Crop cycle powered by hydrogen

By Dr Mark Peoples, CSIRO Plant Industry

A new GRDC collaborative project aims to unravel the mechanisms by which legume rotations increase plant growth.

It will build on findings by Canadian researchers involving soil fertilisation by hydrogen gas, to discover whether their results can be reproduced under Australian conditions.

Legumes have been widely used in crop rotations to enhance the growth and yield of subsequent crops. While legumes can leave residual nitrogen (N) in the soil, this cannot account for all the observed rotational benefits.

A variety of mechanisms have been proposed, including the ways legumes alter soil structure or nutrient balance, break the disease cycle or open channels in soil for deeper rooting. Recent research from Queen’s University in Canada now suggests that soil fertilisation by hydrogen gas may also be contributing to both legume growth and the subsequent benefits to following crops.

Hydrogen (H2) gas is an obligate byproduct of the N2 fixing enzyme, nitrogenase, in legume nodules. In some legume systems, the rhizobial bacteria produce a hydrogenase uptake enzyme system (HUP) that is able to recover some energy used in H2 production.

However, many legume nodules evolve H2 due to the absence (HUP-) or low activity of the HUP system by the rhizobial strain. In these situations, large amounts of H2 diffuse out of the nodule into the soil. For example, every hectare of a N2-fixing HUP-legume might produce about 5000 litres of H2 per day during peak growth.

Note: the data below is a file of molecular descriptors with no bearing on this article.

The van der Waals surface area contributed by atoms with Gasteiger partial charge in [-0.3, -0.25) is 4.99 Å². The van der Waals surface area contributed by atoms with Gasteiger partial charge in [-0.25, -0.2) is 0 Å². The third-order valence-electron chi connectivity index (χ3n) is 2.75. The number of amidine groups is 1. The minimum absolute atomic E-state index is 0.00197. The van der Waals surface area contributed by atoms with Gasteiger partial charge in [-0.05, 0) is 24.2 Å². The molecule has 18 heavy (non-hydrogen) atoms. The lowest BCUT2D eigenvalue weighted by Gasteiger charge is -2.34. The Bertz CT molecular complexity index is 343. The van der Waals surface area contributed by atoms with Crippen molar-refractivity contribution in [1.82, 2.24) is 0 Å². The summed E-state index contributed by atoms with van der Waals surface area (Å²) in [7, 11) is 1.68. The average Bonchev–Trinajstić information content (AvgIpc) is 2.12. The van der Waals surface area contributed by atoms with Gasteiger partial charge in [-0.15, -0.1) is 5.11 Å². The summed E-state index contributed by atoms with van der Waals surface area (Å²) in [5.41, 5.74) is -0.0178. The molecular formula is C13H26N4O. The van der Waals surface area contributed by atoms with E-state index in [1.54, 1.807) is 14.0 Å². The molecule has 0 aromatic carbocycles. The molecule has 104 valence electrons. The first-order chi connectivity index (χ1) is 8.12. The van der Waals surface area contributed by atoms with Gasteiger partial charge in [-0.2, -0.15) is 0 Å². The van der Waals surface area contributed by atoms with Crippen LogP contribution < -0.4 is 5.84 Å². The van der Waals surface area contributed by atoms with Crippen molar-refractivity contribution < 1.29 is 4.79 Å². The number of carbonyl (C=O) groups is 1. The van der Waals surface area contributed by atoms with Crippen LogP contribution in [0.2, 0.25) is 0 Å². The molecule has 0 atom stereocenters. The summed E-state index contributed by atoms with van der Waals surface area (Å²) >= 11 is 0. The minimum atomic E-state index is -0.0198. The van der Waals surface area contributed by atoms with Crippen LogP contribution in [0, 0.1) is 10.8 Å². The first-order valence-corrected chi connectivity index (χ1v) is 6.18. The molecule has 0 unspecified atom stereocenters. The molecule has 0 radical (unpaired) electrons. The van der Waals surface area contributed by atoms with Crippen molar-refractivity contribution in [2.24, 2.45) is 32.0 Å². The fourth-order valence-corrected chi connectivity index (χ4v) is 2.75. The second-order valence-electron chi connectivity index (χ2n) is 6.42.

This represents an energy equivalent of about five percent of the crop’s net photosynthetic carbon gain for that day. Canadian researchers have found that soil microorganisms multiply rapidly around the nodules that are capable of using the H2 as an energy source in such systems.

They also discovered that the microbes appear to be very beneficial for plant growth. Experimentation has shown that the biomass of non-nodulated soybean plants, wheat, barley and canola can improve by 15 to 30 percent when grown in hydrogen-treated soil.

The new GRDC project involving collaborative partnerships between CSIRO Plant Industry, the University of Melbourne, the University of Western Australia and Queen’s University, recently started field trials to find out if the Canadian results can be reproduced in Australian soils. The project aims to explain the mechanisms that are increasing plant growth.

A number of other important questions are also being tackled:

For more information:
Dr Mark Peoples, 02 6246 5244,

GRDC RESEARCH CODE CSP00050, program 4